Four Ways to Use Social Media for Your Team
Social media has changed the way we communicate. That’s not a new statement. And over the years, people have found incredibly creative ways to use it. From announcing the release of a new album, to hosting conferences, to simply reminding us to tell someone happy birthday- social media proves there are very few wrong ways when it comes to communication.
Everyone likes to be appreciated. And social media is an incredible way to broadcast to the world that you are grateful for individuals on your team. It’s a chance to brag on everything your team did. Its always a win for a leader to step to the side and brag on the team that brought vision and dreams to life. Once or twice every few weeks, I try to write a status and tag the band or the production team and just brag on them, talk about how well they did, and how they focus on Christ through it all. When a team feels appreciated and recognized for what they do- they are more willing to buy in to the vision that is being casted.
Social media is an incredible way to tell the world that you are grateful for your team. @jhwilliams Click To Tweet
From retweeting inspiring tweets, to posting links to articles, to instagramming a design you want to try, to live broadcasting what your service is like on Periscope- social media has incredible usefulness for inspiring. There is an entire social media platform dedication to inspiring (and yes- Pinterest is for guys as well). The possibilities are endless with inspiring others.
When it comes to stage design, for example- try making a collaborative Pinterest board and invite your team to pin ideas that they have on there as well. It will be like having a brainstorming meeting that occurs when creativity hits them, whatever time that may be! It might be other stage designs that look really cool, or maybe a picture of nature where they lighting is just phenomenal and it inspired them. It creates an avenue to harvest other’s creativity and combine into one great idea, instead of several decent ideas competing for attention.
Many churches utilize a church-wide Twitter account and Facebook page- my church being one of them. They are great for broadcasting information fast to their followers. However, sometimes it may not come across as personal as if it came from an individual. If I do something with my team, I post it from my personal account, not the church’s. Then the church can repost, retweet, or share it. This allows a very personal touch to my team. I believe it creates a sense of unity when their leader says, “This team is part of my life- I want to share it!”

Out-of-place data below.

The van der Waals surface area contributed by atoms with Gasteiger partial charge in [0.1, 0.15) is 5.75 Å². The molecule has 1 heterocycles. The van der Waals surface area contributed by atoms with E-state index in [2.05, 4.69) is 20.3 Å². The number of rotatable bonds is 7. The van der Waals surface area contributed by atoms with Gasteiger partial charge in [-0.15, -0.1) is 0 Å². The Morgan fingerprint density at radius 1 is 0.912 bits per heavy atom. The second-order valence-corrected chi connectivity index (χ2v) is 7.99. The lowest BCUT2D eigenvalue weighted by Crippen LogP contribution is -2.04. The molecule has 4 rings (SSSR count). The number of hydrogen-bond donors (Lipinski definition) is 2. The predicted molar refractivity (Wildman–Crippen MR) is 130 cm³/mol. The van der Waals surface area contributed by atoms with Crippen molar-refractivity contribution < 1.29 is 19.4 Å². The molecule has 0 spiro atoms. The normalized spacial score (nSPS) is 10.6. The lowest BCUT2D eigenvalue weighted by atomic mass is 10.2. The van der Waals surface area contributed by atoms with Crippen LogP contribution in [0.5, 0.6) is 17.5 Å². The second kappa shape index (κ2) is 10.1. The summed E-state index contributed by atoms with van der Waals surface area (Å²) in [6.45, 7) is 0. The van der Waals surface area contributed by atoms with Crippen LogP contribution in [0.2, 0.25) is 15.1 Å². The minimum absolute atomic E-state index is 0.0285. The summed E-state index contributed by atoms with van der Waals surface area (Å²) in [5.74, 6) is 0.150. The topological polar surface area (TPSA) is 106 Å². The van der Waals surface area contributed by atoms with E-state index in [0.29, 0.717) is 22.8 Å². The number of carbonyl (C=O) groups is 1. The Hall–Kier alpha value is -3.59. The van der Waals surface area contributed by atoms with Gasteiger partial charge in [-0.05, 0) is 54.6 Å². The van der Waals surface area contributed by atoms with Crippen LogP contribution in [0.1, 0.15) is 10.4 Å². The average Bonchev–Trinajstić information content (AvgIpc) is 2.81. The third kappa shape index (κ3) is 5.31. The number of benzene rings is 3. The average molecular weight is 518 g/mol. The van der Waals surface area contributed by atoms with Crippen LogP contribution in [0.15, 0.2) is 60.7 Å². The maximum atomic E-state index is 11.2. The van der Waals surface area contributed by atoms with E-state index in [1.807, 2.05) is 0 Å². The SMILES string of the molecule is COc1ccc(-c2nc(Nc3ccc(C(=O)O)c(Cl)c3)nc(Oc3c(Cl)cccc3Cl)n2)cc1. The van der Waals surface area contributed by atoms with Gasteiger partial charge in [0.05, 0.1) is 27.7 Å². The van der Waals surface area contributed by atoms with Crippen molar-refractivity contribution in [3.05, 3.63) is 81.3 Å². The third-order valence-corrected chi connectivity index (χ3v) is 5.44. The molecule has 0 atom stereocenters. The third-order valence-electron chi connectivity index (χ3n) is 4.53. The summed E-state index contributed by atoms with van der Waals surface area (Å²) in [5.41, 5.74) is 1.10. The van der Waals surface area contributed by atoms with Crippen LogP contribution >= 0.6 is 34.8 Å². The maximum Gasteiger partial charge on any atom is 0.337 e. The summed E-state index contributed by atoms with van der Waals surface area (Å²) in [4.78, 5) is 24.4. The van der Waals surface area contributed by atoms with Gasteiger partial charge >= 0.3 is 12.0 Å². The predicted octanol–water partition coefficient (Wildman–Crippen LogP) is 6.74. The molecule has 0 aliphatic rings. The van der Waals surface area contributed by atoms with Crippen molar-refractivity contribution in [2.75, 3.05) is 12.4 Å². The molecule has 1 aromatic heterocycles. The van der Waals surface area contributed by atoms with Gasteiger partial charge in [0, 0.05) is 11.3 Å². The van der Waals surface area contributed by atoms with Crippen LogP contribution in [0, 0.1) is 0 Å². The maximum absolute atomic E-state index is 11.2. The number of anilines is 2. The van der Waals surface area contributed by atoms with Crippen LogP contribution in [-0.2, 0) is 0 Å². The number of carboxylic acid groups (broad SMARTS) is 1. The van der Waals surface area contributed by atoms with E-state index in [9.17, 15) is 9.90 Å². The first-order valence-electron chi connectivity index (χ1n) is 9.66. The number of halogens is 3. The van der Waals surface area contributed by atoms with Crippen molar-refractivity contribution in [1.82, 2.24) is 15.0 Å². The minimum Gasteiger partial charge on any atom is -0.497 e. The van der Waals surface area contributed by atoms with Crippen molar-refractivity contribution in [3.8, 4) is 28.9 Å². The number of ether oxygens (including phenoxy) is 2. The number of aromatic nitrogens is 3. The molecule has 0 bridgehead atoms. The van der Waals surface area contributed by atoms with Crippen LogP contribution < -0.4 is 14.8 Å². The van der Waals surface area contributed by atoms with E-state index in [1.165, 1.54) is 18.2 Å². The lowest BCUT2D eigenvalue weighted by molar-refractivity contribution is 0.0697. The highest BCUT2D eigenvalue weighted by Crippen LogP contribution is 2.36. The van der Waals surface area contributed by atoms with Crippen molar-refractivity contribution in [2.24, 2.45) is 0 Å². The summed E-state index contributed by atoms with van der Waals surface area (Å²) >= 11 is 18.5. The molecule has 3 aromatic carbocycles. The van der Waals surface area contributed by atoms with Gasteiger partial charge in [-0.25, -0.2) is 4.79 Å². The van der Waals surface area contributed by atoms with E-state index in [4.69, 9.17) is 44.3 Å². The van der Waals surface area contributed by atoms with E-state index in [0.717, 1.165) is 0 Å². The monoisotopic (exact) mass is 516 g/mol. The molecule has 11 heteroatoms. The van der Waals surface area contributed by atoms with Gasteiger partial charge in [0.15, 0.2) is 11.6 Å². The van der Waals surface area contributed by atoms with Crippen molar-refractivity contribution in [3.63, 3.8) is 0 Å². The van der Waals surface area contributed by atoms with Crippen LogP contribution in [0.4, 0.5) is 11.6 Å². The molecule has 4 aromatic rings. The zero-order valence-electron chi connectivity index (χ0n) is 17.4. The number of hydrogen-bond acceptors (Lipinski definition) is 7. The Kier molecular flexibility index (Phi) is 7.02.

Our team posts pictures or videos of our services almost weekly on their personal pages, and it shows that they are excited about what God is doing at our church. The church is more than brick and mortar, and more than the ministerial staff. It is made up of every worshipper there- so each person posting to his or her personal account and letting the church retweet it brings a very personal touch. I would be much more interested in a tweet of a team member or church member tweeting “Today’s service was so much fun- God showed up!” more than a church tweeting the same thing- because it becomes personal.
4. Exclusivity and Honesty.
I am using the term exclusivity here not in the “keeping people away” meaning, but the “closeness a team experiences.” The team you lead is very similar to a small group. Whether that is a worship team, production team, greeting team, etc- it can function the same way a community group does. The way to achieve this is by building trust and community- spend time together! Facebook groups offer a simple way to bring together teams throughout the week while working around people’s schedules.
Scripture, inspiring thoughts, and of course, questions and services details, can all be posted and commented on even if the team is not nearby. This group becomes something that only your team can see, a place where they can be honest, ask for prayer, and encourage one another in their daily lives.
With these social media platforms, we are now able to know what is going on in our teams’ lives throughout the week. Is their week going well? Are they going through a rough patch? Do they need some special encouragement? Sometimes that’s a private text message asking how I can pray for them. Sometimes it’s linking a silly video to make them laugh. Sometimes it’s simply reminding them that they matter.
As Christian leaders of teams, we are not only responsible for the product that is delivered, but also for the team’s spiritual life. We want our team to know that they matter. To God and to us.
Josh is a native of Greenville, SC, where he lives with his wife, Dorothy, and daughter, Juliette. With just about 10 years of some sort of creative ministry experience, he serves at Velocity Church leading the worship, production, and stage design teams. Starting in music, he began to become interested in the technical side of making worship services happen. While serving at Lowcountry Community Church in Bluffton, SC- he began to learn and experiment with stage design and lighting. Since then, he has created many stage designs and consulted to help churches think creatively despite their size or budget. Josh’s goal in his ministry is to point people to Jesus, and believes that all the pieces of a service, from booth to stage and everywhere in between, need to work together to point to a singular goal of Christ.